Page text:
A Cardiff school has adopted beacon technology for use in its classrooms, and is the first to do so in Wales. Mary Immaculate High School in Wenvoe has been working with edtech company Aspire2Be for the past six months, enabling pupils to access learning resources and exercises related to their lessons mobile devices.
What are the essential resources for the supply teacher? Sharon Wood, founder of National Supply Teacher Week, takes a look at her absolute favourites.
On supply, normal rules don’t apply. You may be left a set of plans, fully resourced, for the day. Or you may turn up with five minutes (10 minutes after you received the call to go) before the children arrive, to an empty desk, a missing laptop, and no password for the photocopier. You don’t know that the children have some work to finish off in any spare five minutes. You need to make sure that the children are fully occupied and engaging with their task to help minimise fuss and poor behaviour. You may be warned assembly is a 9:30 sharp, only to arrive and discover that it has been cancelled for today. In short, you need help! From five minute time fillers, to whole session activities ideas on the hop, apps are an essential tool for supply teachers.
This question is still the subject of many debates, and was at the forefront of my mind when receiving 1:1 devices at the start of my journey with my first Y6 class! After my NQT year, which began in September 2013, I was asked to move into Y6, a daunting thought at the time. Not only that, but a set of brand new 1:1 devices were wheeled into my classroom for the children to use. At first I didn’t know where to start, as there were so many different things the children would be able to do with them. The question that really struck me was ‘what real impact would they have on the children’s progress?’
Since being introduced to the world in January, the Microsoft HoloLens has been picking up both steam and hype, with the tech giant recently announcing that it will also be used for gaming with the Xbox One. But what can this device offer the classroom? We ask two teachers for their thoughts.
We asked Gillingham School’s Mike Tidd and Kings Monkton Private School’s Adam Speight for their thoughts on the Microsoft HoloLens.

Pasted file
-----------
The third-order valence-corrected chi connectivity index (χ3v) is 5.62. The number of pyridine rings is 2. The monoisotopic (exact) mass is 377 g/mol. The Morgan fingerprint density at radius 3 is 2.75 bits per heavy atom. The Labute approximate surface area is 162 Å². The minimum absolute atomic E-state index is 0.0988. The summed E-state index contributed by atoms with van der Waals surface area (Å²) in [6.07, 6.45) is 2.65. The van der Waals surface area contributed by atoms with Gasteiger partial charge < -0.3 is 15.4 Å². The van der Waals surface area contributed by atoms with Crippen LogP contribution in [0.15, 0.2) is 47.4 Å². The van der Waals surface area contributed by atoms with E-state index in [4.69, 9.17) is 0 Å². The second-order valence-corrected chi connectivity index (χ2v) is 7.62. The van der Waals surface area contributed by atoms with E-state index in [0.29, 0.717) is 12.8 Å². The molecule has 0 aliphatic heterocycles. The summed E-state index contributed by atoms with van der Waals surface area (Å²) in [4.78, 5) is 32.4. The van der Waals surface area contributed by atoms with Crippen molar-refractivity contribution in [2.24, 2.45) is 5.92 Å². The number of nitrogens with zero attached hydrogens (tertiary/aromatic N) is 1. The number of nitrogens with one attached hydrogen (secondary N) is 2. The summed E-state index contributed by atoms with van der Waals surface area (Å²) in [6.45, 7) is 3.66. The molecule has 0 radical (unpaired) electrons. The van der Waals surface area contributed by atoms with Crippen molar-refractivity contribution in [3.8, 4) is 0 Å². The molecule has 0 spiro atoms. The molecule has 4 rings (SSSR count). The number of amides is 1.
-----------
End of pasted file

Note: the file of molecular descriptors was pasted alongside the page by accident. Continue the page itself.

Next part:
What comes to mind when you think of Goldilocks? Sweet, innocent little angel with pigtails and a healthy appetite? Maybe. However, when planning for a literacy unit on traditional tales, I decided to focus on the true moral of the classic fairy tale by portraying Goldilocks in a new light: as a porridge thief!
When thinking about what we would like our students to be able to do, the above definition really appeals to me. I believe that in preparing our learners for the real world, which is competitive and often challenging - we should also be teaching them how to (in the words of the dictionary definition) create ‘meaningful ideas, forms, methods and interpretations.’ We don’t want our students to be passive consumers of digital or analogue culture, I want them to be involved in shaping it.
The technological landscape in schools is always evolving. As consumer trends like social networking, mobile applications and smart devices continue to make their way into the classroom, students are increasingly expecting an atmosphere of more interaction and less presentation. Beyond their expectations, the reality is that – as shown by multiple studies – students learn more through interaction and doing things for themselves, rather than passively absorbing content.
John Dewey, probably the most influential of all American philosophers, was born in Vermont in 1859. After graduation from the University of Vermont he received a PhD from The John Hopkins University and taught at a number of major universities, gaining an international reputation for his contribution to the pragmatic approach to philosophy (Dewey, 1938).
Teachers often excel at opening up new worlds for learning all in their pupils’ minds. If they want to go one step further, says AVonics director John Marsh, they can try immersive environments...
The last five years have seen a dramatic change in the way we receive and process information. We rely on the digital world for news, questions and opinions. So why should our teaching environment be any different?
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